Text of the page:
‘Mission impossible’: With Boston’s proof-of-vaccination mandate set to begin, businesses worry

Paul Deuterio of Galleria Umberto in the North End has decided to temporarily switch to a take-out-only operation until the mayor overturns the rule. Customers inside a business for a short period, to pick up food, for example, do not need to show proof of vaccination. For its popular pizzeria, the application of such a rule is simply not worth it.

“He’s a non-runner,” Deuterio said. “A family arrives and you have four or five people. If one of them is not vaccinated, what do we do, throw him out?

In initiating the requirement, Wu said it would help stave off another wave of COVID, inspire more people to get vaccinated, and protect indoor gatherings. And she was joined that day at a press conference at City Hall by business owners and leaders from cities and towns across Greater Boston who expressed their support.

But restaurateur Chris Coombs suspects that checking his customers’ vaccination status won’t dramatically change the course of the pandemic in Boston.

“Someone could show me their fully vaccinated and boosted card and still be positive for COVID,” said Coombs, owner of Boston Chops in the South End and Deuxave on Commonwealth Avenue. “I’m not really sure what it achieves other than making it more uncomfortable for those who aren’t vaccinated.”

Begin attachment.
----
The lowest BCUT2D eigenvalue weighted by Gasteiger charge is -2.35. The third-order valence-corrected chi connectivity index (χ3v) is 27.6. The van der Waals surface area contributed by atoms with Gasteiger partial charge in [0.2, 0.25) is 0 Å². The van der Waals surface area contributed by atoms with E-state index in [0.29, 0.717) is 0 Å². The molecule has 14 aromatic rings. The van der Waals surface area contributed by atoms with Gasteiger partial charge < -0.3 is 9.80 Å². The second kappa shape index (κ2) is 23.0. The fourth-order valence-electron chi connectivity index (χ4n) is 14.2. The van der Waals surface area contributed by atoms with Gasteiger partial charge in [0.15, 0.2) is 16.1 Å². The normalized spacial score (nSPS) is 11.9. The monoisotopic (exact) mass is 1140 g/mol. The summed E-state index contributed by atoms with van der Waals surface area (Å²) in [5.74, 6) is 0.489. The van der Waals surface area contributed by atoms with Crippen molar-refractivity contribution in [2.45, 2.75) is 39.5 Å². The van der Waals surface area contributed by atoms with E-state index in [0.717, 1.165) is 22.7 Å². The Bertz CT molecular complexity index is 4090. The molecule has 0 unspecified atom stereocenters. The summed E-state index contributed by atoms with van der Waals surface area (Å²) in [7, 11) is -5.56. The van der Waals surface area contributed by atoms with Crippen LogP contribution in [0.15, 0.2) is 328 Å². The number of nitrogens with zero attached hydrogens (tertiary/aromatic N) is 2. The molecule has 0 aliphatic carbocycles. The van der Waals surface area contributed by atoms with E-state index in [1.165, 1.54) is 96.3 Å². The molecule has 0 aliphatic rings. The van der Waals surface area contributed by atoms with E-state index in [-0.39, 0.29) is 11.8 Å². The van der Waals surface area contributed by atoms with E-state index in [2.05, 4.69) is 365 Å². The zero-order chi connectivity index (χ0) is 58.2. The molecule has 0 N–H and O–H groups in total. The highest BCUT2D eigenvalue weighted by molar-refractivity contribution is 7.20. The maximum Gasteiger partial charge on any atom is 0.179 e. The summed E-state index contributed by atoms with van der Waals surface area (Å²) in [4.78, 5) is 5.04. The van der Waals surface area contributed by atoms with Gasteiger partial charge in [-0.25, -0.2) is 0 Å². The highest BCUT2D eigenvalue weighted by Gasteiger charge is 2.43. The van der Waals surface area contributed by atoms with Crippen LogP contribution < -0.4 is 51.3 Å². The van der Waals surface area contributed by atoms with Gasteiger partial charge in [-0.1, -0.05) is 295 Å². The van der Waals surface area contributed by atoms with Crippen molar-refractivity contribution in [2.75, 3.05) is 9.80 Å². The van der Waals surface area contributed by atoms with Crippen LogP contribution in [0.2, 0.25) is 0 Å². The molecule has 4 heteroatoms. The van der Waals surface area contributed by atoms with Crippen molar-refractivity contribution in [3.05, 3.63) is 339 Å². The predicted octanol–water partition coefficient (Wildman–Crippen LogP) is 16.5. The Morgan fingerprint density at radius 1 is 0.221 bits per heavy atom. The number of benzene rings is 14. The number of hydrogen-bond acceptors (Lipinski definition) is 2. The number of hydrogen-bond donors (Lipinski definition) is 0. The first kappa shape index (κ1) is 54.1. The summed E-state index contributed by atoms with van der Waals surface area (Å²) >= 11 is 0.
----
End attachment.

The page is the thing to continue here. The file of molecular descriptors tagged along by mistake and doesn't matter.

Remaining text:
To avoid lines of people outside his restaurants, Coombs has his staff collect vaccination IDs when they call parties to confirm reservations. Restaurants will store this information in an internal database so repeat customers only have to go through the process once.

Yet he knows his staff are ill-equipped to authenticate any documents a client might present. Under the warrant, business owners are not required to apply for additional identification.

“It’s kind of mission impossible,” Coombs said. “A noble thought.”

The rules will come into force in stages, starting on Saturday, with people over 12 having to show proof of at least one dose, and culminating in the requirement that anyone over 5 show a full vaccination of here on May 1st. A spokesperson for Wu’s office said companies that violate the rule will initially receive verbal warnings, then fines of up to $300 for each violation. Companies that repeatedly and deliberately flout the rules could lose their license to operate.

Massachusetts recently rolled out a digital certificate that customers can use to show proof of vaccination, and Boston will launch a smartphone app called “B Together” on Saturday that gives people easy access to a photo of their CDC card.